Edit: Thanks to JB in the comments for noticing that I'd overlooked a dedicated monster entry for the unclassed "Normal Human" (p. B40); I missed this because it's the only place in this or any other ruleset where the descriptor is other than "Normal Man". The stat block gives them 1d4 hit points. The description says this: "Most humans are 'normal' humans, though people with certain professions (such as merchant, soldier, lord, scout, and so forth) help in some adventures"; my reading is that those "certain professions" are all classed by default (c.f., "Noble" above and all the soldiers in any B/X adventure). Finally, Moldvay gives a unique rule for advancement, far more generous than Gygax: "As soon as a human gets experience points through an adventure, that person must choose a character class."

In the Cook Expert rules, the only place the phrase "0 level" or "normal man" appears is in the matching combat/save tables, the rules for the legacy potions of heroism and control human, and the stats for seamen and the normal hawk. Mercenaries are not explicated one way or another (p. X22). However, in the catch-all monster entry for Men, they are all given a full 1 Hit Die and saves as "Fighter: 1"; including all of the types of Brigands, Buccaneers, Pirates, Dervishes, Merchants, and Nomads (p. X35) -- very much at variance with the OD&D and AD&D game lines. Likewise, all of the adventures in the X-series of modules specified base soldiers in any army as being universally at least 1st-level fighters: see modules X4, X5, the comprehensive army rosters for all of the Known World in module X10, and so forth.

# Conclusions

While there is some attraction to the simplicity of the Cook/Moldvay method (all soldiers are at least 1st-level fighters), I do think that the core D&D system makes the most sense if we interpret things in the sense of OD&D/AD&D with a "0-level/normal man" class prior to 1st-level characters. This justifies 1st-level fighters having the title "Veteran", their improved attack/defense capability, the status that trainee wizards might have prior to casting their first spell, etc.

As usual, I frown upon special-case discontinuities such as that "0 Level is... not able to progress upwards in levels" (per Swords & Spells). In this sense, I look favorably upon Gygax's addition in Unearthed Arcana of some kind of rules for pre-1st-level experience progression. Even if we never expect to use that during gameplay for PC's, it gives us something to hang our hat on for the purpose of campaign-wide NPC demographics, and how the matriculation from 0-level to 1st-level might occur. (And even for active play, I've had at least one player in the last year take over an NPC lantern boy who started racking up a surprising number of kills and a developed persona -- moreso than his original dead PC -- and surely that should be rewarded.)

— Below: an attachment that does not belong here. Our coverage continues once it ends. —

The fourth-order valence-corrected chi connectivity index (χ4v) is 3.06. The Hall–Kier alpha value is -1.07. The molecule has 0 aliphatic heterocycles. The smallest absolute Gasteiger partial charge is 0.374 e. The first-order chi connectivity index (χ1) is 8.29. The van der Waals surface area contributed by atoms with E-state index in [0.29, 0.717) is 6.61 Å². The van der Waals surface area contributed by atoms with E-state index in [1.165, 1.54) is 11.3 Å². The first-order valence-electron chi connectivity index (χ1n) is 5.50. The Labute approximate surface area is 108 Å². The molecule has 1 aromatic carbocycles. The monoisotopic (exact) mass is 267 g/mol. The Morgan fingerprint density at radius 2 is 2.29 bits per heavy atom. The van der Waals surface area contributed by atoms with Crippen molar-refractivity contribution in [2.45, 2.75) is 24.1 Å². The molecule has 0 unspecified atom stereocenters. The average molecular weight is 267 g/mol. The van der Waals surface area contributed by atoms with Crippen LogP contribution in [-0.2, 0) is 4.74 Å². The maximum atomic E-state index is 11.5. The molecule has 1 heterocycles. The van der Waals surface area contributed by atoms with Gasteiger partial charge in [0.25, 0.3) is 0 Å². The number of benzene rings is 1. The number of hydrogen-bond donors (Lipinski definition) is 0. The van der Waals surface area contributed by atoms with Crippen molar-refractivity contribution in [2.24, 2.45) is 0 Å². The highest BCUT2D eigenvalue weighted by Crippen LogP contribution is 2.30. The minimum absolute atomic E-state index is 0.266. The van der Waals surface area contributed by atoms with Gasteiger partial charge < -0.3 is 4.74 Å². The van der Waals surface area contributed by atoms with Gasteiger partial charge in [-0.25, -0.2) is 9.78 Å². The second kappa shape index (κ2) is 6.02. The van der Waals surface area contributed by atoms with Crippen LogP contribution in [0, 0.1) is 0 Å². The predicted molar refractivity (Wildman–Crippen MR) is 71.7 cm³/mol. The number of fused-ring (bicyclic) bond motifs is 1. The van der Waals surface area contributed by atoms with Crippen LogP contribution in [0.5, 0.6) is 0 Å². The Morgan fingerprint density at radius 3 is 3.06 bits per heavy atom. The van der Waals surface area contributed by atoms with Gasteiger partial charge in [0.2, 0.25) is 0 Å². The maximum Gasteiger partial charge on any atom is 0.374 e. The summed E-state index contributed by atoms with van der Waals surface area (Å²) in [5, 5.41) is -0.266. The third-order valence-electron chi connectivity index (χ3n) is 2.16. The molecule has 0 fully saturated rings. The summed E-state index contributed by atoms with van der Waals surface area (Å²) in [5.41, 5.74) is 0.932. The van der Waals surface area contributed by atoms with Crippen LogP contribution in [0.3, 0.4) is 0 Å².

Here's what I think I would do for the unwashed masses in my "Original Edition Delta" games: Start at 0-level. Roll 3d6 in order for abilities. Roll 1d6 for hit points. Earn 1,000 XP to get to first level. On achieving 1st level, add 1 hp if becoming a fighter, or subtract 1 hp if a becoming wizard (minimum 1 hp before Constitution bonus). A slight wrinkle here is that 1st-level fighter graduates in this way could only have 2-7 hit points, but that actually matches the Original D&D Vol-1 text, and is on average the same as a 1d8 roll.

Note that I veer off from Gygax a bit here in the exact XP needed to graduate from 0-level. For both the cavalier and magic-user, he set the level immediately before 1st at 500 XP; although in both cases, there were other "negative" levels that one needed to progress through initially.  Looking at the standard geometric XP tables, with fighters starting at a 2,000 XP step for 1st level, the clear extrapolation is that the level before that should be 1,000 XP (i.e., half). In addition: under certain other demographic assumptions, having a 500 XP step may actually produce a greater number of 1st-level types than normal men, a result that we should certainly avoid.

A few notes for Book of War: statistically, these distinctions are all below the level of granularity recognized in that game. For example, say a target is wearing chain & shield (AC 4 in any edition above). If the attacker is 0-level, with d6 damage, against a d8 hit die, then the chance to score a kill with one hit is 11%; but if the attacker is 1st-level, with d8 damage, against a d6 hit die, then the chance is 21%. Any other permutation is somewhere within these bounds; but using the BOW d6-mechanic, all of these round off to the same 1-in-6 chance to score a kill (16.6...%). So that's why it's really nice that BOW is a statistically accurate representation of whichever edition of the game you normally play with, regardless of these small details; and at all times I can thus assume that common 1 HD human soldiers are, for simplicity, effectively the same as common 1 HD orcs (at least in reasonable lighting).

So we do like giving the 0-levels a chance to be heroes someday. But what implications does this have for campaign demographics or 1st-level abilities and hit points, having survived the 0-level to get there? More on that next time.